To the second question: Why should one do away with a foolish or mistaken custom? Answer: There are many good reasons: (a) It detracts from the joy of the holiday by limiting the number of permitted foods; (b) It causes exorbitant price rises which result in major financial loss; (c) It emphasizes the insignificant (rice, beans and legumes) and ignores the significant (hametz which is, by Jewish law, indisputably forbidden from the five kinds of grain); and (d) it causes unnecessary divisions between different Jewish ethnic groups.
There is only one reason Ashkenazim still hold by this custom (again, not law): Tradition! However, does a tradition or a custom outweigh the rabbinic rulings and logic laid out above? Logic and rabbinic rulings. What more could you ask for?
How about Beit Hillel and Beit Shammai? They are two well-known scholars who lived in the first century B.CE.. and were on different sides of legal rabbinic interpretations that form the way we practice Judaism to this very day.
In most cases, Beit Hillel’s opinion is the more lenient and tolerant of the two. In nearly all cases, Beit Hillel’s opinion has been accepted as normative by Halacha and is often the opinion followed by modern Jews.
According to the Virtual Jewish Library, this is because both the words of Beit Shammai and Beit Hillel are enduring on the conceptual level, but each has its time and place on a pragmatic level. The sixteenth-century kabbalist Rabbi Isaac Luria (the Ari) believed that in our present reality, where divine commandments must be imposed upon an imperfect world, the rulings of Beit Hillel represent the ultimate in conformity to the divine will, so we follow the more lenient rulings of Beit Hillel, while the rulings of Beit Shammai represent an ideal that is too lofty for our present state (which is why those rulings are perceived as more strict and more confining), and can only be realized on a conceptual level. In the era of the Messiah, the situation will be reversed.
So, we must ask again, why are the Ashkenazi rabbis still holding on to a foolish or mistaken custom that is allowed to be changed by respected giants of their generation and is in keeping with following the leniency of the great Beit Hillel?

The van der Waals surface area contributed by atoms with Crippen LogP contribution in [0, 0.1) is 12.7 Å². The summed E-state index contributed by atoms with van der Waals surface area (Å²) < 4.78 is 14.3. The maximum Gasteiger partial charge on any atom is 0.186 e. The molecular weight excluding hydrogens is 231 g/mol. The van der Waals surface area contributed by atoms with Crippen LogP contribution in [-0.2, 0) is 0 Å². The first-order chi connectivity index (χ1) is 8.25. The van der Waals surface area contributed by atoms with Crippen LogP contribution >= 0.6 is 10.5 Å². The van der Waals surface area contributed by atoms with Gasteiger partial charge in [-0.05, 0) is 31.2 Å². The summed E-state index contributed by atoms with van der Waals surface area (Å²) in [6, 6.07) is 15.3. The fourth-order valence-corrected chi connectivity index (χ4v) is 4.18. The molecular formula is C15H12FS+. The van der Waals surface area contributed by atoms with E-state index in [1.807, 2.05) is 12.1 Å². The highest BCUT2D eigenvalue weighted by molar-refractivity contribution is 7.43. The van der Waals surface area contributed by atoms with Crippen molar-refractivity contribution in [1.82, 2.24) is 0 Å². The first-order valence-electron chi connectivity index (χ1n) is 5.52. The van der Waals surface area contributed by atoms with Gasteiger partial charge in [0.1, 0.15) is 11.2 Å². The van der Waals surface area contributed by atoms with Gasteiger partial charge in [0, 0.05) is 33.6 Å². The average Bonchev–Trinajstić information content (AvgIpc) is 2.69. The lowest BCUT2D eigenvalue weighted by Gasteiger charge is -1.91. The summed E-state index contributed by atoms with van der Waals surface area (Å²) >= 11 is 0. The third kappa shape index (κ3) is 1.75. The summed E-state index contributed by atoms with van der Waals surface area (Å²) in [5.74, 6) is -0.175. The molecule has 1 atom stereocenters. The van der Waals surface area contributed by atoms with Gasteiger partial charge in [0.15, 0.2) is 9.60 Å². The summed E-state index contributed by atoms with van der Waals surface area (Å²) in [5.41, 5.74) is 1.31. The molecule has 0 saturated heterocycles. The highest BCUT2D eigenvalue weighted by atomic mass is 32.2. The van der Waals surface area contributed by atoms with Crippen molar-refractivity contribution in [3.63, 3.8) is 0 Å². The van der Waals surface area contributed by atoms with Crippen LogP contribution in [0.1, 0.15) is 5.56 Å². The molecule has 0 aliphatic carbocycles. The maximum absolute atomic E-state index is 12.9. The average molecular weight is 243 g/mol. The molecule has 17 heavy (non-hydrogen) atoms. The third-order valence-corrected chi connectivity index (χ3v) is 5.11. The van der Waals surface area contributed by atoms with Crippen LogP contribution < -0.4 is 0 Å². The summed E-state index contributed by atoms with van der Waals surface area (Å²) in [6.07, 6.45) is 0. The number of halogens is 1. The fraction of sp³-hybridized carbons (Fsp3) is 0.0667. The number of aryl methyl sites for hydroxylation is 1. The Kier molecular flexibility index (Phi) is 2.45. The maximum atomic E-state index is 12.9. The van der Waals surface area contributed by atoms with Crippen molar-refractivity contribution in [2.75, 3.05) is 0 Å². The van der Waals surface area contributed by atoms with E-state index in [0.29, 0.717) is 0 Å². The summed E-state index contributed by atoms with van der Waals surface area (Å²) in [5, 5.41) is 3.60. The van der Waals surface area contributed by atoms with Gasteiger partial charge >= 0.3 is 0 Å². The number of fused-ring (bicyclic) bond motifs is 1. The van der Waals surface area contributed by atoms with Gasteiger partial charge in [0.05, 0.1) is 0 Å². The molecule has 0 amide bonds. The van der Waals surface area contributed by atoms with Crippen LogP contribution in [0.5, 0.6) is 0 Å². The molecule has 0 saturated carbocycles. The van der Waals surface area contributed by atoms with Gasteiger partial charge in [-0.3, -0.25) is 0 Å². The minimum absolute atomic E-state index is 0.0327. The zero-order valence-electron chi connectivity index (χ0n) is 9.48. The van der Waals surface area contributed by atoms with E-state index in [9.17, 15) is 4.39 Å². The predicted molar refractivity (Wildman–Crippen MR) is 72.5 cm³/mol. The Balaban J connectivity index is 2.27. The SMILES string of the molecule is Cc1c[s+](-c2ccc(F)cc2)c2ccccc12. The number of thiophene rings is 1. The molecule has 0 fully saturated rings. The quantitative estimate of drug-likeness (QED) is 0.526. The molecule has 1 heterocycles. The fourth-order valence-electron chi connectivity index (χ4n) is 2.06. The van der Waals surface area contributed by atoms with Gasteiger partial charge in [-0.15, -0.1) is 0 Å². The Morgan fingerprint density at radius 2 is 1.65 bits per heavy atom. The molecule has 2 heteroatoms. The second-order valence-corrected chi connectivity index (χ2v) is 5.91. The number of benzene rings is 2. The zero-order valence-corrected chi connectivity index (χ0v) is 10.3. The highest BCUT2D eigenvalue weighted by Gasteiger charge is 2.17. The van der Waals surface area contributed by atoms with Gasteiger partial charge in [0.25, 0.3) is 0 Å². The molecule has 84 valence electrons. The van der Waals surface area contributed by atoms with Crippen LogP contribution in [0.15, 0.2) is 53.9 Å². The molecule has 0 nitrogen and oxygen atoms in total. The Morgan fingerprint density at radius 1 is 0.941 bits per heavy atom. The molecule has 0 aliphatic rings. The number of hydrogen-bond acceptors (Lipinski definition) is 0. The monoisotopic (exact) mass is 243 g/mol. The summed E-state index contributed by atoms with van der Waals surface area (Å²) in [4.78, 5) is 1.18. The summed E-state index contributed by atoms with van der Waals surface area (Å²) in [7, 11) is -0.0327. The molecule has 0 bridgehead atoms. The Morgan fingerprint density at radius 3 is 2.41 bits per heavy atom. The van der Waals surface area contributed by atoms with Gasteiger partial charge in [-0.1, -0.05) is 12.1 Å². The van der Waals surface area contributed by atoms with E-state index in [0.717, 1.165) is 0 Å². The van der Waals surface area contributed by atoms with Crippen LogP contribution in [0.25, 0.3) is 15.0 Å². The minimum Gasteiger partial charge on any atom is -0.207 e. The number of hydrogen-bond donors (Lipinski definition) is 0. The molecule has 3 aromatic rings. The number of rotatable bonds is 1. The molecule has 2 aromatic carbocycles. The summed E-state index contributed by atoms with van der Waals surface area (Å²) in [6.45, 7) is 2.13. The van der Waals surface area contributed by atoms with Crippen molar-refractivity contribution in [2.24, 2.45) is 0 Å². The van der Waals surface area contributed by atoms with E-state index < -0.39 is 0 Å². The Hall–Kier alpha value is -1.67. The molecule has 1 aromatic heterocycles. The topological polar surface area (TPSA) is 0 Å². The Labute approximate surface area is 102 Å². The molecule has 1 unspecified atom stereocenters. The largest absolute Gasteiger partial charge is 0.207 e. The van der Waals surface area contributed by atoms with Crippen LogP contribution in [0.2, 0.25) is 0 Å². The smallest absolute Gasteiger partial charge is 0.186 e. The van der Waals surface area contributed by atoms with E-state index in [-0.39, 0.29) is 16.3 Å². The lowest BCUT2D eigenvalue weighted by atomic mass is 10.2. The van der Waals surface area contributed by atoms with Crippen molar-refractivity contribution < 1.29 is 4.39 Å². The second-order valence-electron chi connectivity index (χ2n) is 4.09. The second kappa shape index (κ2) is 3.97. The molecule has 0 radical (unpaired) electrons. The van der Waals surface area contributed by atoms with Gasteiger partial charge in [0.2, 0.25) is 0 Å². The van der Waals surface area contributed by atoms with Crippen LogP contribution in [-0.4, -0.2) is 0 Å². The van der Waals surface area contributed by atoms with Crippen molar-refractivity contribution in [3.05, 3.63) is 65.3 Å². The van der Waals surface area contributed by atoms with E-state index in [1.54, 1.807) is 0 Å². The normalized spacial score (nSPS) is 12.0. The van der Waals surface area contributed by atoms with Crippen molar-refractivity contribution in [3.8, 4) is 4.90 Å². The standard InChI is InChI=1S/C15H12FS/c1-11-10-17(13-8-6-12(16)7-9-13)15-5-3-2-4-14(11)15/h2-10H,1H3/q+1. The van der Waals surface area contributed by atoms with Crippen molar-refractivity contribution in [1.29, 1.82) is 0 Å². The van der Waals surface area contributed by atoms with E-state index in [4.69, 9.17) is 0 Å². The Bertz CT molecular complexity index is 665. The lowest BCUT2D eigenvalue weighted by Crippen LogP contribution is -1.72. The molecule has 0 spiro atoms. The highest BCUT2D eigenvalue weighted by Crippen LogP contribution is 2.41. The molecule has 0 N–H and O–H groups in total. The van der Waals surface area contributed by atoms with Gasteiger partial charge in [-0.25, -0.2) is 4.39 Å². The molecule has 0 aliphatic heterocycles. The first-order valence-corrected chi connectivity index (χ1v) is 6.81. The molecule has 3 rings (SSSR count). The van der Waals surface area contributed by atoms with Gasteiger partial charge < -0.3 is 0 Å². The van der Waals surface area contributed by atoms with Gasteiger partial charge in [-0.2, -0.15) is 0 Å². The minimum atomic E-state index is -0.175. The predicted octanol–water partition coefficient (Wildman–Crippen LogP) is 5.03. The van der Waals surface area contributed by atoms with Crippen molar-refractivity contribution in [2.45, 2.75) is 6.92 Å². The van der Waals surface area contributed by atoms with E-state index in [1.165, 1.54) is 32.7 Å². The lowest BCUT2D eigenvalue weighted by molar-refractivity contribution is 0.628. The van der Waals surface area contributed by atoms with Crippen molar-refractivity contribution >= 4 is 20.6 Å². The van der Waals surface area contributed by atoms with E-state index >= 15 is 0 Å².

Which present gadol hador (great leader of the generation) Ashkenazi rabbi, or even the Ashkenazi chief rabbi of Israel, will discuss and rule in favor of removing this mistaken custom? It is difficult enough to be Jewish; why not make this non-halachic issue go away?
Change has precedence here. Consider that just one generation ago, peanut oil was certified kosher for Passover for Ashkenazim.
Such a change might even have some unintended benefits. For example, along with mostly one-day holidays in Israel, being able to eat kitniyot might be another incentive for North American and European aliyah. It might lead to more inclusiveness between different cultural communities within Israel. It could contribute to Israelis become more of one nation. All of which are good things.
The Ashkenazi chief rabbi of Israel should rule: “If you live in Israel, you may eat kitniyot or not.” In other words, keep your customs (if you want) but don’t let them stop you from sharing, learning, and adopting experiences and customs from other Jews to make you closer Israel and one nation.
Without the kitniyot issues, instead of being Ashkenazi or Sephardi Jews, or Jews from Morocco, Ethiopia, or India, we would be one more step closer to simply being Jews of Israel. When we live in Israel, rabbinically and legally, we should not be Ashkenazi Jews or anything else, we should be one nation, Israel. And this small issue of kitniyot might be a good place to start.
Dear Ashkenazi rabbis, when can we get this on your calendars?
The writer is a former NYC advertising and marketing executive. He is semi-retired but continues as an instructor at Rutgers University School of Communication & Information and as a consultant. He made aliyah in 2015 and lives in Ashkelon with his wife. Follow him on Twitter @davidslevine